Here, seco de cordero is about as deep and lovely a stew as you can find. The center is a large piece of tender lamb shank; the broth is black beer and cilantro, simmered for hours with the lamb. The stew is full of little tidbits: Brown canario beans are savory and just soft; green peas are firm and grainy; carrot shreds are melted almost into nothingness. And there's a sprinkle of crackling cancha -- crunchy, charred kernels of corn.
Juana Paz, the chef and part-owner of Puro Sabor, got into cooking the old-school way. "My mom was a terrible cook," says her daughter, Johanna Santolalla, laughing. "But she learned to cook because of us kids. We'd go over to Grandma's house, and then come back and complain that mom's food was so terrible. So Mom went to Grandma and learned. And then we stopped going to Grandma's."
Paz's ocopa -- boiled potato in delicate, creamy green sauce made with walnuts, chiles and herbs -- is killer. But don't leave without eating the quintessential Puro Sabor dish, jalea de mariscos: a massive platter of fried fish, topped with an enormous amount of fried squid, and topped again with fried shrimp and fried mussels, then surrounded by a ring of soft fried plantains and crispy fried yucca and garnished with slices of freshly pickled red onions.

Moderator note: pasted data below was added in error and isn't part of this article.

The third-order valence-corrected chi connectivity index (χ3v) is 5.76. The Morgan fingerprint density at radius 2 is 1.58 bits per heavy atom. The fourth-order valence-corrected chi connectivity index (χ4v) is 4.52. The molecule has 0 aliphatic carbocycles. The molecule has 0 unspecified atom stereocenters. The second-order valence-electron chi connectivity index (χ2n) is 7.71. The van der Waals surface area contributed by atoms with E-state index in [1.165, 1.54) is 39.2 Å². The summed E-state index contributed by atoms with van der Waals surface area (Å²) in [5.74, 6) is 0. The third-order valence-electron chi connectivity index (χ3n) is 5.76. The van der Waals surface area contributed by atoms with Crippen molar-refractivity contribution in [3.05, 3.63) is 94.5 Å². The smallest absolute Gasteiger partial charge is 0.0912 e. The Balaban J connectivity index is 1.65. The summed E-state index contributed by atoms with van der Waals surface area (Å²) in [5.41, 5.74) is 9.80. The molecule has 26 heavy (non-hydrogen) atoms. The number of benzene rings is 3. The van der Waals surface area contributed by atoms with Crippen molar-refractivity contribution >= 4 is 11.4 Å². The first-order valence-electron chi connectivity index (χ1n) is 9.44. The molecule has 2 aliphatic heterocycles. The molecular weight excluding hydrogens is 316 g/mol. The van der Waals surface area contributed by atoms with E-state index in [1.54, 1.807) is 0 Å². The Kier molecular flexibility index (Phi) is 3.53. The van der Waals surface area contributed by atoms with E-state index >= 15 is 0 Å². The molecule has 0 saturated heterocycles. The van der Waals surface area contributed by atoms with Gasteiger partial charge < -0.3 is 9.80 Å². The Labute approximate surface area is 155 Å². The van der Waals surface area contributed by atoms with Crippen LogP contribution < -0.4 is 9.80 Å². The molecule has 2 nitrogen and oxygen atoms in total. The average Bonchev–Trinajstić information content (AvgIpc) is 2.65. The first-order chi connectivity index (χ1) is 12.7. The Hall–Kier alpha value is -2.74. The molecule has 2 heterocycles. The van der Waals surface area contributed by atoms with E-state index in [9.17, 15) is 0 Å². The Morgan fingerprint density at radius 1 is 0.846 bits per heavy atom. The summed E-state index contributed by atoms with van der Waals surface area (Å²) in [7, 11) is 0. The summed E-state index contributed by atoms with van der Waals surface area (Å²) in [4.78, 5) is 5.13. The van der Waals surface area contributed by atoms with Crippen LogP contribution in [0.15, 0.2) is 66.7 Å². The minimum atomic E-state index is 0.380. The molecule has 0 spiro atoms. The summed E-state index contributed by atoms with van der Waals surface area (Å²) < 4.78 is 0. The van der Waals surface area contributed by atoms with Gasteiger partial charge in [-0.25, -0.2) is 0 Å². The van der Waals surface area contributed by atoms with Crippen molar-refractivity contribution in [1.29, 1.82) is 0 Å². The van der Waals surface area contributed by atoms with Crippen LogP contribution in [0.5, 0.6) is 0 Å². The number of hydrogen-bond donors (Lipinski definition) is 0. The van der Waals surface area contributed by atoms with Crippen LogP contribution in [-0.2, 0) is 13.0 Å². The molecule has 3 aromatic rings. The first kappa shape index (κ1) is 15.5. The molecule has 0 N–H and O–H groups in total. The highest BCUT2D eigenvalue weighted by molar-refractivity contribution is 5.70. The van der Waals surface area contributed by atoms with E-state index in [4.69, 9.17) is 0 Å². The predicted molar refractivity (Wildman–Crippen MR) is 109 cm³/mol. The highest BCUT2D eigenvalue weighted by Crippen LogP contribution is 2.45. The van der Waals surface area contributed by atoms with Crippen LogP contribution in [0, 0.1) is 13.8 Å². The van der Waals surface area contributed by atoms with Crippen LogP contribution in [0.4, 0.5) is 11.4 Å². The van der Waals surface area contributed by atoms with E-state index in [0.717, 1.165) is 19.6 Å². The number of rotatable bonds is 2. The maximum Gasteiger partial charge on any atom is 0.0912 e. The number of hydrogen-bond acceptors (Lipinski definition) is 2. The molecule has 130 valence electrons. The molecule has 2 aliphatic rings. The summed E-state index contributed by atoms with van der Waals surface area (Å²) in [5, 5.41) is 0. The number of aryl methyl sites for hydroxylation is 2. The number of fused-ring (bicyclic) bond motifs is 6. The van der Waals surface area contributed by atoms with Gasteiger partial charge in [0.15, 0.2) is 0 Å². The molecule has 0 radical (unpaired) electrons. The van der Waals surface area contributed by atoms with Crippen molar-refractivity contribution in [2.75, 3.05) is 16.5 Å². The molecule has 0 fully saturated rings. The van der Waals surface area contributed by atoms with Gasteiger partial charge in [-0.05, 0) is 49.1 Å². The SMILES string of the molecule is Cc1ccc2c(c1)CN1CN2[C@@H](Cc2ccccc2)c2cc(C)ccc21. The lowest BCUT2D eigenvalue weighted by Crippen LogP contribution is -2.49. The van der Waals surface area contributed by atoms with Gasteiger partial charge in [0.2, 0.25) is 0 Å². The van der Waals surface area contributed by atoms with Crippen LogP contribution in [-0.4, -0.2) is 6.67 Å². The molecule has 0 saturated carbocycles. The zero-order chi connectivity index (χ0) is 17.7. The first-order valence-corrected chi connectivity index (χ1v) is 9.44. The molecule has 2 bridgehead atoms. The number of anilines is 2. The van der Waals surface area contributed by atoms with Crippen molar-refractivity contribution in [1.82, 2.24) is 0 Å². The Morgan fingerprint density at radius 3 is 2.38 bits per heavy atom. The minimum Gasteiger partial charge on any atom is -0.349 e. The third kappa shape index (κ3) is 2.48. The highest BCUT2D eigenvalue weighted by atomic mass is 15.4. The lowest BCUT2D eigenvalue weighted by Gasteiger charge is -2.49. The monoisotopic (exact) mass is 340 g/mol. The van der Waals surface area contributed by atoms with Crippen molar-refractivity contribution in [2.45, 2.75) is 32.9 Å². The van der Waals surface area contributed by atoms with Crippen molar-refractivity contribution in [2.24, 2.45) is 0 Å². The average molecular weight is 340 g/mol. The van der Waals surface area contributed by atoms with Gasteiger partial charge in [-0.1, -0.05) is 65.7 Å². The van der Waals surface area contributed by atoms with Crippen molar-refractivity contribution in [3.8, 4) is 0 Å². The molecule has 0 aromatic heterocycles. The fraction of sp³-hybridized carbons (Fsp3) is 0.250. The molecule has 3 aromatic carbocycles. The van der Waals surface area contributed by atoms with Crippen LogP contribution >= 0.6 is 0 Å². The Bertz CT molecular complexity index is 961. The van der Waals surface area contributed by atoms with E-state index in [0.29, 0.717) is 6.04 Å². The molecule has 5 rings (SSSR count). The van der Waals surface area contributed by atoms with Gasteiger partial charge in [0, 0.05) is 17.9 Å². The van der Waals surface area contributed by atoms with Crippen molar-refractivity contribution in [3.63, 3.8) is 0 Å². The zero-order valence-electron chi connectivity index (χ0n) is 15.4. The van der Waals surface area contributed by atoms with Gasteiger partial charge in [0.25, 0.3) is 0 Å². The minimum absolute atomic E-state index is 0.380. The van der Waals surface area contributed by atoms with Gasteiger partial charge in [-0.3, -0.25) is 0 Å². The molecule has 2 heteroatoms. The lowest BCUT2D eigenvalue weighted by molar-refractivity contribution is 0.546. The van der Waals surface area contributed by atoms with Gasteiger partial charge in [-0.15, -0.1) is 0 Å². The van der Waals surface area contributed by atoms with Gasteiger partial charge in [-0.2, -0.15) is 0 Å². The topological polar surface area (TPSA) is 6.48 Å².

Both restaurants serve fantastic ceviche, and each is utterly expressive of their respective styles. Mo-Chica's version -- with his creamy leche de tigre sauce and extras including Japanese pickled seaweed -- is one profound, complex mouthful.
Puro Sabor's version is stripped-down and crystal clear -- a pile of raw seafood marinated in lime and topped with pickled red onions, with a few condiments on the side -- boiled corn, toasted corn, a bit of sweet potato, a bit of boiled potato. The lime marinade intensifies the experience of raw fish.
The common chile
But there is one thing that ties Peruvian cuisine together. "I'm going to tell you a secret," says Zarate. "The base of Peruvian cooking, the most important thing, is aji, what we call chile." A single species of chile supplies the core flavor of Peruvian food, in two forms: Young and fresh, it is aji amarillo -- yellow chile. Ripe and dried, it is aji panca -- red chile. Virtually every Peruvian dish starts with variations of the same base: aderezo, a sauté of aji, onions and garlic.
The beloved sauces of Peru are mostly aji-based. Aji verde, the green sauce that shows up with every Peruvian meal in Los Angeles, is made from aji amarillo and green herbs.
The recipe varies widely from place to place; it may involve cilantro, basil or Peruvian black mint, called huacatay. Paz's version at Puro Sabor involves lots of cilantro and jalapeno, for brilliance and zing. Zarate's makes his with peanuts, for depth.
As good as they are, Mo-Chica and Puro Sabor are just the tip of the Peruvian restaurant iceberg in Southern California.